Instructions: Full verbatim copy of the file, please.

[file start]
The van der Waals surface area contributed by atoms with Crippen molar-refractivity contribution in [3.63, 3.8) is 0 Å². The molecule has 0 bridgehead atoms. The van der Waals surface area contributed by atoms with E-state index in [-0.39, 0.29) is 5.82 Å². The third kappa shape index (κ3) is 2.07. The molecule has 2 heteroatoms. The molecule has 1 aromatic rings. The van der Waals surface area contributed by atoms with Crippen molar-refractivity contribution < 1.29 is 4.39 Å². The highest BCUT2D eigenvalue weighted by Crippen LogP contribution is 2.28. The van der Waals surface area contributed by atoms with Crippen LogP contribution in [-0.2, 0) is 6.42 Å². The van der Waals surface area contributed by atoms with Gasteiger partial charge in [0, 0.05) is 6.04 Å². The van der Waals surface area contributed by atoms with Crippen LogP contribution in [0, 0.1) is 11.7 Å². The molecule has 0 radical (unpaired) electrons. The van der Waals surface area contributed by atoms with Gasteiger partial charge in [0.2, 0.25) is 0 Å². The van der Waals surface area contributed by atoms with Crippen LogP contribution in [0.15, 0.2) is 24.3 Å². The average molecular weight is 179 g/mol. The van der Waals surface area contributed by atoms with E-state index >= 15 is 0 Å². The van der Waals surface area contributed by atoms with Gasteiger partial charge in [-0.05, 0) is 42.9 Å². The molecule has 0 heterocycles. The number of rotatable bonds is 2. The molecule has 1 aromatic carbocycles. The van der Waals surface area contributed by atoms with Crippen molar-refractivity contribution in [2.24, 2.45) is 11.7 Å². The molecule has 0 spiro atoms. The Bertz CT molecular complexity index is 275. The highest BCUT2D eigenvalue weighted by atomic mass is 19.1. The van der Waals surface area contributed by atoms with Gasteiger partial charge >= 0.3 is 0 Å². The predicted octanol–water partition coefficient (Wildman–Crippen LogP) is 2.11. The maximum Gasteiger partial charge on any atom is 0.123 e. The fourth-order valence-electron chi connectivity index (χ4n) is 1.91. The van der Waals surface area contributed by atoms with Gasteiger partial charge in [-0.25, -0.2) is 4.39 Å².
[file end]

The van der Waals surface area contributed by atoms with Crippen molar-refractivity contribution in [3.63, 3.8) is 0 Å². The molecule has 0 bridgehead atoms. The van der Waals surface area contributed by atoms with E-state index in [-0.39, 0.29) is 5.82 Å². The third kappa shape index (κ3) is 2.07. The molecule has 2 heteroatoms. The molecule has 1 aromatic rings. The van der Waals surface area contributed by atoms with Crippen molar-refractivity contribution < 1.29 is 4.39 Å². The highest BCUT2D eigenvalue weighted by Crippen LogP contribution is 2.28. The van der Waals surface area contributed by atoms with Crippen LogP contribution in [-0.2, 0) is 6.42 Å². The van der Waals surface area contributed by atoms with Gasteiger partial charge in [0, 0.05) is 6.04 Å². The van der Waals surface area contributed by atoms with Crippen LogP contribution in [0, 0.1) is 11.7 Å². The molecule has 0 radical (unpaired) electrons. The van der Waals surface area contributed by atoms with Gasteiger partial charge in [0.2, 0.25) is 0 Å². The van der Waals surface area contributed by atoms with Crippen LogP contribution in [0.15, 0.2) is 24.3 Å². The average molecular weight is 179 g/mol. The van der Waals surface area contributed by atoms with E-state index >= 15 is 0 Å². The van der Waals surface area contributed by atoms with Gasteiger partial charge in [-0.05, 0) is 42.9 Å². The molecule has 0 heterocycles. The number of rotatable bonds is 2. The molecule has 1 aromatic carbocycles. The van der Waals surface area contributed by atoms with Crippen molar-refractivity contribution in [2.24, 2.45) is 11.7 Å². The molecule has 0 spiro atoms. The Bertz CT molecular complexity index is 275. The highest BCUT2D eigenvalue weighted by atomic mass is 19.1. The van der Waals surface area contributed by atoms with Gasteiger partial charge >= 0.3 is 0 Å². The predicted octanol–water partition coefficient (Wildman–Crippen LogP) is 2.11. The maximum Gasteiger partial charge on any atom is 0.123 e. The fourth-order valence-electron chi connectivity index (χ4n) is 1.91. The van der Waals surface area contributed by atoms with Gasteiger partial charge in [-0.25, -0.2) is 4.39 Å².